The losses are pegged at Rs.9 per litre on petrol, Rs.10 per litre on diesel and Rs.17 per litre on kerosene, while cooking gas is being sold at a discount of Rs.215 per cylinder. Total "under-recoveries", as these losses are termed, are being estimated at roughly Rs. 250 billion in the current financial year.

The solution that the government has been relying on in recent years is to seek support for these oil marketing companies from the still-profitable upstream oil companies like the Oil and Natural Gas Corp (ONGC), GAIL India and Oil India Ltd (OIL).

The huge profits of the ONGC have already been dimmed in the last two years as it has been forced to take on the burden of subsidy for oil marketing companies. In addition, the government has been issuing bonds covering some portion of the under-recoveries, which are to be redeemed at a later date by the oil companies. This compromise formula which is definitely a piecemeal and short-term solution is likely to be the final resort this time as well.

The real solution, however, lies in the long-term approach to diversifying the country's sources of energy supply. With petroleum likely to remain a high cost commodity even in the years to come, India has to become more innovative in the area of energy.

One of the solutions that Prime Minister Manmohan Singh had envisaged was to introduce nuclear energy. The controversial Indo-US nuclear deal was as much about searching for new energy sources as it was about forging closer strategic ties with the global superpower. Though nuclear power may always remain a small part of the energy puzzle, every segment is critical to completing the picture.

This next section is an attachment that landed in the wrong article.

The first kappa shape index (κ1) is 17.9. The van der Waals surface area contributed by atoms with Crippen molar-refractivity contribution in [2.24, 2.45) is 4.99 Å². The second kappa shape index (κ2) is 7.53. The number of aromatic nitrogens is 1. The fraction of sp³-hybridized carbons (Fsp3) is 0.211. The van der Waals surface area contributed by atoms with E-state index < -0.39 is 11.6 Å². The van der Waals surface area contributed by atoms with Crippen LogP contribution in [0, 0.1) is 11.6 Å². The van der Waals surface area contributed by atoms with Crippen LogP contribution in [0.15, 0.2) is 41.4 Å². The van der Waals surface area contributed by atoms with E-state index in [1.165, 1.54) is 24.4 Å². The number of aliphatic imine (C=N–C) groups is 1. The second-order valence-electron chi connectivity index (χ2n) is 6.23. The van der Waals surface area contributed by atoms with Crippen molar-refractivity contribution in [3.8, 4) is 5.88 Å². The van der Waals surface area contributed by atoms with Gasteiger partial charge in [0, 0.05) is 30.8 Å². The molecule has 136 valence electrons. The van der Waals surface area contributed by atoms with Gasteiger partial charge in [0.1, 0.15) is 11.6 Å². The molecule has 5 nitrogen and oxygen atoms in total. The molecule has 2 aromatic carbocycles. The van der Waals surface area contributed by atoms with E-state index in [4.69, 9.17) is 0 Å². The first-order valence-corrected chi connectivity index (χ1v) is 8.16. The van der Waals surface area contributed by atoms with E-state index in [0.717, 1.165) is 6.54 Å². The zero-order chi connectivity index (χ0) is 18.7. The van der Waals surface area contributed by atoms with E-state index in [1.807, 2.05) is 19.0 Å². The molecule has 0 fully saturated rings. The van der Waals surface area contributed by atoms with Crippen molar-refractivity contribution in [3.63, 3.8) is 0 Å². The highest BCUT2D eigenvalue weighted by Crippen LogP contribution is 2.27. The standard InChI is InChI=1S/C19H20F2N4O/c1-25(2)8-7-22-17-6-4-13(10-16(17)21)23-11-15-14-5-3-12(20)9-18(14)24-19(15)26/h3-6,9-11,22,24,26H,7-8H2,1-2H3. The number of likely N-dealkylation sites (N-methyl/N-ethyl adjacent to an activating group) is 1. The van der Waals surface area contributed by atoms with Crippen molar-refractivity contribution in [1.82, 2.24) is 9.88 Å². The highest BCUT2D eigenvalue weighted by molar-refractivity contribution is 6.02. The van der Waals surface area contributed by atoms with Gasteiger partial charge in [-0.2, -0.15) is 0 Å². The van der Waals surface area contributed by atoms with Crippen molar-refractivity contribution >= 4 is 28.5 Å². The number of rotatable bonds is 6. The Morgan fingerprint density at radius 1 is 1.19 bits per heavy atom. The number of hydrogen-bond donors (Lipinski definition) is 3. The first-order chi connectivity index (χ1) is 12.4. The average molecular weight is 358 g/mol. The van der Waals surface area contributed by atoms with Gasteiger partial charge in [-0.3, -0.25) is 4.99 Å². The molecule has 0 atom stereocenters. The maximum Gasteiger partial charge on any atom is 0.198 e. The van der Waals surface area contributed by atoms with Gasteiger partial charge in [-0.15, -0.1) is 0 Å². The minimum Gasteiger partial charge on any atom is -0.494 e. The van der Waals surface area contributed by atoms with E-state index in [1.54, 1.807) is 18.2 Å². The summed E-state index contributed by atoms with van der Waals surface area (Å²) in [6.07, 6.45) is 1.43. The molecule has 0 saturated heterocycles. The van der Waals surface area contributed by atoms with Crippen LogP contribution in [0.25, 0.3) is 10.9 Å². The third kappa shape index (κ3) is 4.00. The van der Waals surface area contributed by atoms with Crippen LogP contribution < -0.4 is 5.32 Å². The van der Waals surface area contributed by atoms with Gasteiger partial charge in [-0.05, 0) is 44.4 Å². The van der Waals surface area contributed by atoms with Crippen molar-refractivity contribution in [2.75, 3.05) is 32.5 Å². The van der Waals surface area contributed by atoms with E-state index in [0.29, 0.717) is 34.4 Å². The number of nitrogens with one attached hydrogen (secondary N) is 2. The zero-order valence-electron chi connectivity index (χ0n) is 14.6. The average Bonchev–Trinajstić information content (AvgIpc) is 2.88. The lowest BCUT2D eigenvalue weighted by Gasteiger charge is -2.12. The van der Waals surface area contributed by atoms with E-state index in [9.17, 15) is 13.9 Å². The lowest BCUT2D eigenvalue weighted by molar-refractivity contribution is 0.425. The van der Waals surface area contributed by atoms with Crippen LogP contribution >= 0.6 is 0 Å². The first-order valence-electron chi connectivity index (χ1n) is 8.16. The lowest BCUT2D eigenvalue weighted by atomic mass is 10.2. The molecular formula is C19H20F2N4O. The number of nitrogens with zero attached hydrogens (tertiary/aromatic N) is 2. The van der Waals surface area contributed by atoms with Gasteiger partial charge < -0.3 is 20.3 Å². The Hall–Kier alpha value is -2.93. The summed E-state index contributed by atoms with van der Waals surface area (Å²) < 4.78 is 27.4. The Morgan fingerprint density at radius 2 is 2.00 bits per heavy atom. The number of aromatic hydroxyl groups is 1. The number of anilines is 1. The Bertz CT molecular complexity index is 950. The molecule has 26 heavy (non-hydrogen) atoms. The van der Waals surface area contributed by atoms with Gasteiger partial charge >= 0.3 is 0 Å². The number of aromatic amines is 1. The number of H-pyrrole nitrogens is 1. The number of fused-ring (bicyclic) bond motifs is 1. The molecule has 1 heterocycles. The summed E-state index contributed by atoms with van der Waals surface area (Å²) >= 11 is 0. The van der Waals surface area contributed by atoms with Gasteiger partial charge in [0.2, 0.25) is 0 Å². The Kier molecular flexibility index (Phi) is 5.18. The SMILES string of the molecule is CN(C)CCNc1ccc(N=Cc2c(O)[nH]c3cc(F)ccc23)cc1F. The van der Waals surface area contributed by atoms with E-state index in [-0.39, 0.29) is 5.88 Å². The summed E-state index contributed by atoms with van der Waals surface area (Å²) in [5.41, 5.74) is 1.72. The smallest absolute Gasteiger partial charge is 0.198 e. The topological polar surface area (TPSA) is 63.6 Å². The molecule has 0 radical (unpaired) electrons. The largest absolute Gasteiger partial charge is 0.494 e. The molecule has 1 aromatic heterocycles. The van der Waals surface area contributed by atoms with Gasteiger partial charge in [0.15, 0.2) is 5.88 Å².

As for the short-term issue of hiking retail prices, it seems to be taking the easy way out to simply allow a pass-through to the consumers. The fact is that successive governments have not been able to come up with a long-term answer to the shortfall in energy needs and it has been easier to go ahead with expensive oil imports.

For a developing economy, raising prices will also fuel inflationary pressures and, perhaps, the political compulsions to keep prices low may force policymakers to become more innovative in their approach. This can include banking more on alternative modes of energy as well as allowing the ONGC to become more aggressive globally in buying up oil acreages.

Natural gas is yet another option that needs to be explored more intensively, especially since India is surrounded by nations that have natural gas resources. Though the Iran-Pakistan-India pipeline may be a non-starter, others could be viable from Central Asian countries or Myanmar.

In any case, all these can become part of a much-needed long-term energy framework. If the country is to overcome the current oil crisis, such a long-range policy requires to be framed urgently and put in place as soon as possible. Otherwise, India will continue meeting every successive oil shock with a short-term patchwork solution.

(Sushma Ramachandran is a writer on economic affairs. She can be contacted atsushma.ramachandran@gmail.com)

29-Nov-2007
More by :  Sushma Ramachandran